2007-2008: Research Year in Belgrade, Serbia
Exhibition of aerial photography – Kalemegdan (fortress and park)
I spent my sabbatical from UIUC in Belgrade, Serbia, Southeast Europe, under sponsorship of IREX and Fulbright. Belgrade is a gold mine of urban issues (read “problems”), but is also charming and unique in its own chaotic, somewhat untamed and polluted ways (more on Belgrade here). In line with my main research interests, I was studying the seeds of Serbian spatial data infrastructure (on the information technology track) and the evolution of planning legislation (on the planning practice track).
A view from my apartment window
My institutional affiliation was with the Institute of Architecture and Urbanism of Serbia (IAUS) and Department of Spatial Planning at the Faculty of Geography (University of Belgrade). In addition to academic networking, I also had an opportunity to follow the main events and issues with regard to planning and urban development in Belgrade. I encountered a diversity of challenging and complex projects, some of them of vital importance to the future functioning of Belgrade as a major population center (of close to 2 million people) where most of economic, cultural and political activities of Serbia are concentrated.
Some of these projects included:
- Infrastructural projects funded from the National Investment Plan and European Union sources, mainly pertaining to the reconstruction of major bridges and internal and external ring roads; there are debates with respect to the conceptualization of those projects, selection of routes, environmental impact, and implementation. (One of the controversial proposed inner ring trajectories ran next to my building and raised complaints from the local community.)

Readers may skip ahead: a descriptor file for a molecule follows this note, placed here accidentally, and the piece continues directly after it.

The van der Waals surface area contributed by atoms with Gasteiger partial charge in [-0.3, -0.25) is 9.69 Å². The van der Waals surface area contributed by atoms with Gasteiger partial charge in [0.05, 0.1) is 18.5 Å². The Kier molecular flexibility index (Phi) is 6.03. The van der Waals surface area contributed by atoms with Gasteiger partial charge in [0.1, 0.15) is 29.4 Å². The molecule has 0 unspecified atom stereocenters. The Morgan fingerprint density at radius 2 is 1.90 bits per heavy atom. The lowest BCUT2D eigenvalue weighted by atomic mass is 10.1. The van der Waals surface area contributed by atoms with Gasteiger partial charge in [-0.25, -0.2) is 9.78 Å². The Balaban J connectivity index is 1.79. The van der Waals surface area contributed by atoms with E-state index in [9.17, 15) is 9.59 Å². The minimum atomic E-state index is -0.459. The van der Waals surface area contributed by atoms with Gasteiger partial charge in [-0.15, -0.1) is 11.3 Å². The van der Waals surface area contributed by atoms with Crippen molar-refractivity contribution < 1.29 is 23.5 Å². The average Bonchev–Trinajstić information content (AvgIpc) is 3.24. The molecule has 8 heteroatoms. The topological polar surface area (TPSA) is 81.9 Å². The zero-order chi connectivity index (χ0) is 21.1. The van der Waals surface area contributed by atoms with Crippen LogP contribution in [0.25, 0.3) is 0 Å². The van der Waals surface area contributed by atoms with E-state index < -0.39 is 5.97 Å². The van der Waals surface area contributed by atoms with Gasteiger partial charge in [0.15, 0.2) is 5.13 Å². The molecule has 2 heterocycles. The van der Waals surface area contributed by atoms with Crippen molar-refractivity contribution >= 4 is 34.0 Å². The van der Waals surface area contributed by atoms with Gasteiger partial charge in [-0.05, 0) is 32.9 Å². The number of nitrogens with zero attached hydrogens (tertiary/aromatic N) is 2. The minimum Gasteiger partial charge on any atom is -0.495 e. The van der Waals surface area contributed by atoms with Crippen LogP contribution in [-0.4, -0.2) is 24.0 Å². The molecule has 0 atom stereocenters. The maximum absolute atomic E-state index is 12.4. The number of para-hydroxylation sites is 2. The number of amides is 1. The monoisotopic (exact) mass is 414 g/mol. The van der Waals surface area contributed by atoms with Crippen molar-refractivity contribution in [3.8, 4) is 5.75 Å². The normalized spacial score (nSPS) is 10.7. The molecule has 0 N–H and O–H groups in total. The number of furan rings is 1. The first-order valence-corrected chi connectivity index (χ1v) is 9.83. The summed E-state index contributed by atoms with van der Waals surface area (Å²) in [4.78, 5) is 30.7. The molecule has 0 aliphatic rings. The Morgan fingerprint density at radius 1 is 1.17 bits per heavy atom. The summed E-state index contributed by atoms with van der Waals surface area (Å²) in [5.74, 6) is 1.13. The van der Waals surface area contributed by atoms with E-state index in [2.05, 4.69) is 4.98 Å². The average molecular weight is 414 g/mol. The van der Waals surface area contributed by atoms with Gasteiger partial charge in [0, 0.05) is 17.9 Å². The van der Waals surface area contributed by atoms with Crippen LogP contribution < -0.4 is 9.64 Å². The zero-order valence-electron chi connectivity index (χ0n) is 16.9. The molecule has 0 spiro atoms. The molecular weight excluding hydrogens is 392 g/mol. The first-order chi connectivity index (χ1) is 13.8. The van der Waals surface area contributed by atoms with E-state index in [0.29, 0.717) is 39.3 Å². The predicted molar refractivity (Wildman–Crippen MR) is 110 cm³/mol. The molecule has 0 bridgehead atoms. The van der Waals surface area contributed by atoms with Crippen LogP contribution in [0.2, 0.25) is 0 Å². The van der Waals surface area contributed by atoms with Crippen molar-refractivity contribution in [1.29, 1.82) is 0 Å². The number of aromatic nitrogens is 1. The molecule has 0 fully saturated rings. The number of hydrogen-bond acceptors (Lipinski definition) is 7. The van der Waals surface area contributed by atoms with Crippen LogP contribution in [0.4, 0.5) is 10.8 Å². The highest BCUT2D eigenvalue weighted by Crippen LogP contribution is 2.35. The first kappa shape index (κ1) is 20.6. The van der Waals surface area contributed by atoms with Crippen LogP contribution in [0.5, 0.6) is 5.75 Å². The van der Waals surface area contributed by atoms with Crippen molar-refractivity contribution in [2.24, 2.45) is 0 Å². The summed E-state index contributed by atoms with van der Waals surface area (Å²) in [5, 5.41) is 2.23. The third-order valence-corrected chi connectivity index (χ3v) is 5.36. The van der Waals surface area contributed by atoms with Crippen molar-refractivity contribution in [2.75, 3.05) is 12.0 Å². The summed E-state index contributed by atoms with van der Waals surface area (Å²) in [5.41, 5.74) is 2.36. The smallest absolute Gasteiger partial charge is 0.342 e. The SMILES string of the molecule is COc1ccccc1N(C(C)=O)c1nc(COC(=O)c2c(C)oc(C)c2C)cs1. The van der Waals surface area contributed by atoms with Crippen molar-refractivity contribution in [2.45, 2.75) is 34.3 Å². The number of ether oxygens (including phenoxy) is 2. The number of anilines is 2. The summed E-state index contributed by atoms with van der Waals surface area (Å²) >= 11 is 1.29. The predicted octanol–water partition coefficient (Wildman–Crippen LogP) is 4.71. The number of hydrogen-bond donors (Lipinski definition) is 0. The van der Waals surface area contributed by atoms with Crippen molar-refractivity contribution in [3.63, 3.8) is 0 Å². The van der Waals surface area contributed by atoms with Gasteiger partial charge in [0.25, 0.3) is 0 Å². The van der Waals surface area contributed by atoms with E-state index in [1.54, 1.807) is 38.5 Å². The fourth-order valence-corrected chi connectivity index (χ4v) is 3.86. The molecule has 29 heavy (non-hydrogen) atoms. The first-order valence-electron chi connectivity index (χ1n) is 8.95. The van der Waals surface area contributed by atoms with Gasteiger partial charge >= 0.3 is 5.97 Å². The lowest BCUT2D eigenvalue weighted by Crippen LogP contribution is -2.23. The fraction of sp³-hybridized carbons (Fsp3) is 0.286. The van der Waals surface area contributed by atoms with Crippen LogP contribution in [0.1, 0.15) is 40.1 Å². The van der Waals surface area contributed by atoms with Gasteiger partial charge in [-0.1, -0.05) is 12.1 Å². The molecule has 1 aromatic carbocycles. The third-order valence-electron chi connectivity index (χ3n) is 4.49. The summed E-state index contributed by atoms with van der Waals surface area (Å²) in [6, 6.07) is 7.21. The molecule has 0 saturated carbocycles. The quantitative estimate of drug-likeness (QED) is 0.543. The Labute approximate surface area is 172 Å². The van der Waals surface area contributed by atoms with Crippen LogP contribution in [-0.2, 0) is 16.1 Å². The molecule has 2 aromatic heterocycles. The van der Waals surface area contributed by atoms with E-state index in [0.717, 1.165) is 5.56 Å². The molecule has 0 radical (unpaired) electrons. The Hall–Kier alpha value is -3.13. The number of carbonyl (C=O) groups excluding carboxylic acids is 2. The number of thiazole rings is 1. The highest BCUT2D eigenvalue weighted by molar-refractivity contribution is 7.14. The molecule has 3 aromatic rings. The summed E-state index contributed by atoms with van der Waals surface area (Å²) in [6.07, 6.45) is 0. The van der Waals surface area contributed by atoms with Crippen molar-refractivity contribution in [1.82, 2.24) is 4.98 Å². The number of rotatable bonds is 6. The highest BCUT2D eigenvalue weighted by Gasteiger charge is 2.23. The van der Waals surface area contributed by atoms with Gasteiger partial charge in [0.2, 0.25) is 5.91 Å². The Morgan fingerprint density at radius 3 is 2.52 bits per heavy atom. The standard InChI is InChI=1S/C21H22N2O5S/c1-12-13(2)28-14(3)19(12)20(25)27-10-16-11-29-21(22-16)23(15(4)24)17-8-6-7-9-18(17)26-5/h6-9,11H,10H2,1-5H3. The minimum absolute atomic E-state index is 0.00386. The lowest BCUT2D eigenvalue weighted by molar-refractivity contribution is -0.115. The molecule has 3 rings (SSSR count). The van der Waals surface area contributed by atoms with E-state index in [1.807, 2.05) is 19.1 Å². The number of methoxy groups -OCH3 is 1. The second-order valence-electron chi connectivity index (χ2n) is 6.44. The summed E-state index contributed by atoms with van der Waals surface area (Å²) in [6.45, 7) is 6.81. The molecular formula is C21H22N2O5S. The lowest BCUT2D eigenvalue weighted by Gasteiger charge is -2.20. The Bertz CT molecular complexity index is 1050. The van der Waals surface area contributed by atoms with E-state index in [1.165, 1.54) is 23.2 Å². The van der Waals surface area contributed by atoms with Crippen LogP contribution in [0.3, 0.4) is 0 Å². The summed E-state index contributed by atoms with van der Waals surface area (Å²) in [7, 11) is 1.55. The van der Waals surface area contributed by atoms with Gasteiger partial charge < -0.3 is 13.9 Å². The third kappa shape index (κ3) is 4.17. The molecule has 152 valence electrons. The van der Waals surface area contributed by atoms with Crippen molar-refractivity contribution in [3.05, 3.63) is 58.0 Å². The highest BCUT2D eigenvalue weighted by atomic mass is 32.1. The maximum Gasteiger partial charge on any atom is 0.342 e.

- Ongoing discussions with regard to the main public transport options for Belgrade – light rail versus metro, including the issue of re-locating the main railway station.
- Continuous plan making activity, focused on the updates of the 2003 Master Plan (Belgrade 2021) and current work on the city’s strategy.
- Restitution of private property nationalized after the Second World War by the communist government;
- Illegal construction or misuse and adaptation of laws and plans to benefit private initiatives, with politics and corruption underlying those activities.
- Attempts to modernize the country’s and city’s information base with Digital Cadastre (partially funded by the World Bank) and E-government initiatives.
- Efforts to revise the 2003 Law on Planning and Construction by a consulting group from Vienna; continued controversy with respect to planning legislation.
Pedestrian zone (Knez Mihajlova Street)
My impression is that Belgrade offers a wealth of material that is fascinating to explore and share with other countries/cities and that is also valuable source of potential contributions to the social sciences. The experiences were unique, yet relevant and useful to learn about, given the many challenges that the country and its urban environments have gone through and may face in future. Against many obstacles of economic, social, cultural, and political nature, I encountered extraordinarily creative efforts to advance the quality of life and functionality of a dense urban environment.
During the 2007-2008 academic year, I participated in and attended numerous events. Following are the monthly highlights:
||Association of European Schools of Planning (AESOP) XXI Conference, Naples, Italy
||GISDATA ESRI User Conference, Opatija, Croatia (Keynote)
||METRO – Yesterday, Today, Tomorrow, presentation by Professor Mihajlo Maletin, Serbian Academy of Engineering
||Strategy for Development of Belgrade – workshop with stakeholders and the international consultancy Team, City of Belgrade Town Hall, organized by the Commission for the preparation of the Strategic plan for the City of Belgrade and PALGO Center
||GIS in Urban Planning, seminar organized by the Executive Body of the Independent Province of Vojvodina, Provincial Secretariat for Architecture, Urbanism and Construction and the Local Section of Urbanists of the Engineering Chamber of Serbia, Novi Sad